A Semi-Physiologically Based Pharmacokinetic Model Describing the Altered Metabolism of Midazolam Due to Inflammation in Mice
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To investigate influence of inflammation on metabolism and pharmacokinetics (PK) of midazolam (MDZ) and construct a semi-physiologically based pharmacokinetic (PBPK) model to predict PK in mice with inflammatory disease.
Glucose-6-phosphate isomerase (GPI)-mediated inflammation was used as a preclinical model of arthritis in DBA/1 mice. CYP3A substrate MDZ was selected to study changes in metabolism and PK during the inflammation. The semi-PBPK model was constructed using mouse physiological parameters, liver microsome metabolism, and healthy animal PK data. In addition, serum cytokine, and liver-CYP (cytochrome P450 enzymes) mRNA levels were examined.
The in vitro metabolite formation rate was suppressed in liver microsomes prepared from the GPI-treated mice as compared to the healthy mice. Further, clearance of MDZ was reduced during inflammation as compared to the healthy group. Finally, the semi-PBPK model was used to predict PK of MDZ after GPI-mediated inflammation. IL-6 and TNF-α levels were elevated and liver-cyp3a11 mRNA was reduced after GPI treatment.
The semi-PBPK model successfully predicted PK parameters of MDZ in the disease state. The model may be applied to predict PK of other drugs under disease conditions using healthy animal PK and liver microsomal data as inputs.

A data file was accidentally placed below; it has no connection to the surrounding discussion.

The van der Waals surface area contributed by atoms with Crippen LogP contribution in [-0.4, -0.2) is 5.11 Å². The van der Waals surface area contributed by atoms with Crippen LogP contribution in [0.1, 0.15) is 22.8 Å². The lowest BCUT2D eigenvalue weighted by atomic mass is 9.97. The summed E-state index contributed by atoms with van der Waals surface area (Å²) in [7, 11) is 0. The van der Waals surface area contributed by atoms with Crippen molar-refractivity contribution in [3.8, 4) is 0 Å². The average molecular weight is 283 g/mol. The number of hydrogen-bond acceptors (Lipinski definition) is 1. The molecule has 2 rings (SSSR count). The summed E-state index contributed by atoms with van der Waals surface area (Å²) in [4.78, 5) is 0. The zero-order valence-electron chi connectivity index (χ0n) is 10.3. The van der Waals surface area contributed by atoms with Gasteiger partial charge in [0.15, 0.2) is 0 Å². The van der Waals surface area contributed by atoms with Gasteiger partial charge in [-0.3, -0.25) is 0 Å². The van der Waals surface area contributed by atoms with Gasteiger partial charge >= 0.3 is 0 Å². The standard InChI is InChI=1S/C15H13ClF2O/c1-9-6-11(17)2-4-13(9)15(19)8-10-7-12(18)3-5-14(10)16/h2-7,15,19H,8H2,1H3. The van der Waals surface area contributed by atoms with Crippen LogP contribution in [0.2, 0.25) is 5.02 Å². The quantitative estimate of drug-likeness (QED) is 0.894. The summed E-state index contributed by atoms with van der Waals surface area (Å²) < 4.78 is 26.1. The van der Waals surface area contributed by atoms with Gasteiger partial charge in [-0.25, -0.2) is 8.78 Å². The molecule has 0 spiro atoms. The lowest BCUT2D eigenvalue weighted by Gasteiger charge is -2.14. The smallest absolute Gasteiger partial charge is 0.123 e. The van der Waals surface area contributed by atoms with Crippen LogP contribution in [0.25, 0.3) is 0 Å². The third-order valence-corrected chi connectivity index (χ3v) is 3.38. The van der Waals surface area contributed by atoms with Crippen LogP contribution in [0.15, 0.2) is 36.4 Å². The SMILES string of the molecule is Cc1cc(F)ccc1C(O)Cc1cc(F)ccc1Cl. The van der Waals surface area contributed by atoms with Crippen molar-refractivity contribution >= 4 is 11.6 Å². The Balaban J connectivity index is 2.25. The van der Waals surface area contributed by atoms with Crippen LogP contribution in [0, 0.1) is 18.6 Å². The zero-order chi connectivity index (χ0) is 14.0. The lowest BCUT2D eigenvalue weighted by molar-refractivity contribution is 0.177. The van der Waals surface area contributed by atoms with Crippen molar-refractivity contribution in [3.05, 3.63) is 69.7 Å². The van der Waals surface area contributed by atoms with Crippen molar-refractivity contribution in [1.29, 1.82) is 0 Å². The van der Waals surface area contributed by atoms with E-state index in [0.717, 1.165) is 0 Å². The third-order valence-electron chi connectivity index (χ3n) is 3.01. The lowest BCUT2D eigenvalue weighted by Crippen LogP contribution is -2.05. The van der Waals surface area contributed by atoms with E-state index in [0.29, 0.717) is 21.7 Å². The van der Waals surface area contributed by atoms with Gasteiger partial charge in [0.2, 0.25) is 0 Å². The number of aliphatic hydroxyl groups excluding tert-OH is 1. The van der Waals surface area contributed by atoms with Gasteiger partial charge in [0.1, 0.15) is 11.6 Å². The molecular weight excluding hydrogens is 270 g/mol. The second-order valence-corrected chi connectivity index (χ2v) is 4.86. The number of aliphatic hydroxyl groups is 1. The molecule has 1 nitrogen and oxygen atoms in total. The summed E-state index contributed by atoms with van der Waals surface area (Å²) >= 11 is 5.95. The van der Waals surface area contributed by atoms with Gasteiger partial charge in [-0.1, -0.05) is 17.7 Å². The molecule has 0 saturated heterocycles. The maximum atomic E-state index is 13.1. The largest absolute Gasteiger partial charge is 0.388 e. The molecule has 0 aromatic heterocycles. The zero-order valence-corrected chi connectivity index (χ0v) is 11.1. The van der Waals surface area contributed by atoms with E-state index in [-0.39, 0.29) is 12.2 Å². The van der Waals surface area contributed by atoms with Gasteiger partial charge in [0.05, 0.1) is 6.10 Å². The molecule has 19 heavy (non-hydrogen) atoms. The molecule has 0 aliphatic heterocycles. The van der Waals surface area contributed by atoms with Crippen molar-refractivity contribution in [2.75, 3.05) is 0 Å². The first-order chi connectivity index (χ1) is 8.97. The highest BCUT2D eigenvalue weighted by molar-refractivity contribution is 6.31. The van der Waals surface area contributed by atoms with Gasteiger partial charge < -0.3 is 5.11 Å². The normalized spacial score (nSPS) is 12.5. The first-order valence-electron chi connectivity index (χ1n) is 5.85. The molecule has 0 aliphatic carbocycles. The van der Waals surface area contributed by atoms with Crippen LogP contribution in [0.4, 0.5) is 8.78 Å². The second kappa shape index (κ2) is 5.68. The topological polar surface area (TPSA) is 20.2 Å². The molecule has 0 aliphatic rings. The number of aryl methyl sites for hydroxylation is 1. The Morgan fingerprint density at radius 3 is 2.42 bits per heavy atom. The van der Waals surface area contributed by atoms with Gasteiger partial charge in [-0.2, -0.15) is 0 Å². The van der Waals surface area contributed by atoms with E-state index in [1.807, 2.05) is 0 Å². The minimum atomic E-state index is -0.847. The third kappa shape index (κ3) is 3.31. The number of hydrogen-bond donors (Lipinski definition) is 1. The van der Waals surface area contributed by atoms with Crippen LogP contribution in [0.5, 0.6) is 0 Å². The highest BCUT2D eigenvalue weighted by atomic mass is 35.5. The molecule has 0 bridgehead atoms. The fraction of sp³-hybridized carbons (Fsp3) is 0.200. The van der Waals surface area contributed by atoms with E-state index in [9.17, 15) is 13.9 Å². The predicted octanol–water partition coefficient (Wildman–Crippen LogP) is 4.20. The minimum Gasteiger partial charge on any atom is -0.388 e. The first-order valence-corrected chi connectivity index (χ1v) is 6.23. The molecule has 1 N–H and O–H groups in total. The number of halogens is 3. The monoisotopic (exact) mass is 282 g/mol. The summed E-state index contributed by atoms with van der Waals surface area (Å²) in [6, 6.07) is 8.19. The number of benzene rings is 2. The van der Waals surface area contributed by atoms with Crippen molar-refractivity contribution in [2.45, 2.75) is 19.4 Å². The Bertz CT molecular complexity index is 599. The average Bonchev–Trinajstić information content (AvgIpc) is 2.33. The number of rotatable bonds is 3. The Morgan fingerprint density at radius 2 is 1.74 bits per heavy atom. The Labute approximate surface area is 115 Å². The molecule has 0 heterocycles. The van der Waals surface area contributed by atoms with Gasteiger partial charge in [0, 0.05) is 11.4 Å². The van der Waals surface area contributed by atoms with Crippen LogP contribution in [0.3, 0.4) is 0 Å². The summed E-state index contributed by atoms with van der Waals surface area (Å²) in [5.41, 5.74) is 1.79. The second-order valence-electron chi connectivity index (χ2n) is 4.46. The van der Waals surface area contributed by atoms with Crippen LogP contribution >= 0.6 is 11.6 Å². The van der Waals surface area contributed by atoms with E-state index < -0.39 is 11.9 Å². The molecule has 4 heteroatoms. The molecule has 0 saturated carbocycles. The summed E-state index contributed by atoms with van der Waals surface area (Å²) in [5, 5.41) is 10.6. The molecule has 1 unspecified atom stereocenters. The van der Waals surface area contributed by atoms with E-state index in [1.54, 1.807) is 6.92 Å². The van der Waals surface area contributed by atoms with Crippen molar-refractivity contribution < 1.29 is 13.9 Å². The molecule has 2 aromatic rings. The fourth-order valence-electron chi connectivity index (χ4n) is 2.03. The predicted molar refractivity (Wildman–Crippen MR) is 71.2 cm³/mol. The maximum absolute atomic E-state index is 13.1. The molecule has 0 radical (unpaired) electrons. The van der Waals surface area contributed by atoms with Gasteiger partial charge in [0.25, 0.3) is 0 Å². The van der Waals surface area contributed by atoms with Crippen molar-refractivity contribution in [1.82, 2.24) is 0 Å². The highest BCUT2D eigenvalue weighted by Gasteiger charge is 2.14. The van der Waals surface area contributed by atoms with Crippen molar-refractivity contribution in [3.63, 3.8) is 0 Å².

Key wordscytokines drug metabolism glucose-6-phosphate isomerase inflammation physiologically based pharmacokinetic model
Constitutive androstane receptor
Dried blood spot
Hepatic nuclear factor-4α
Human liver microsomes
Liquid Chromatography-Mass Spectrometry
Mouse liver microsomes
New chemical entity
Physiologically based pharmacokinetic
Pregnane X receptor
Quantitative polymerase chain reaction
Severe combined immune deficient
The authors acknowledge Michael Mohutsky for help with the in vitro metabolism work, Tom Kern (Covance Inc.) for conducting in vivo pharmacokinetic experiments, George Searfoss for CYP mRNA measurements, Bridget Morse for suggestions regarding the semi-PBPK model, and Daniel Mudra for critically reading the manuscript and providing suggestions. Eli Lilly provided support for an internship by NV and funded laboratory and animal studies. NV and MLF were partially supported by a grant from NIH (R01CA173292, PI: Forrest) during analysis and development of the model. NV was partially supported by a Higuchi Fellowship and the Department of Pharmaceutical Chemistry, The University of Kansas.
Compliance with Ethical Standards
Conflict of Interest
None to declare.
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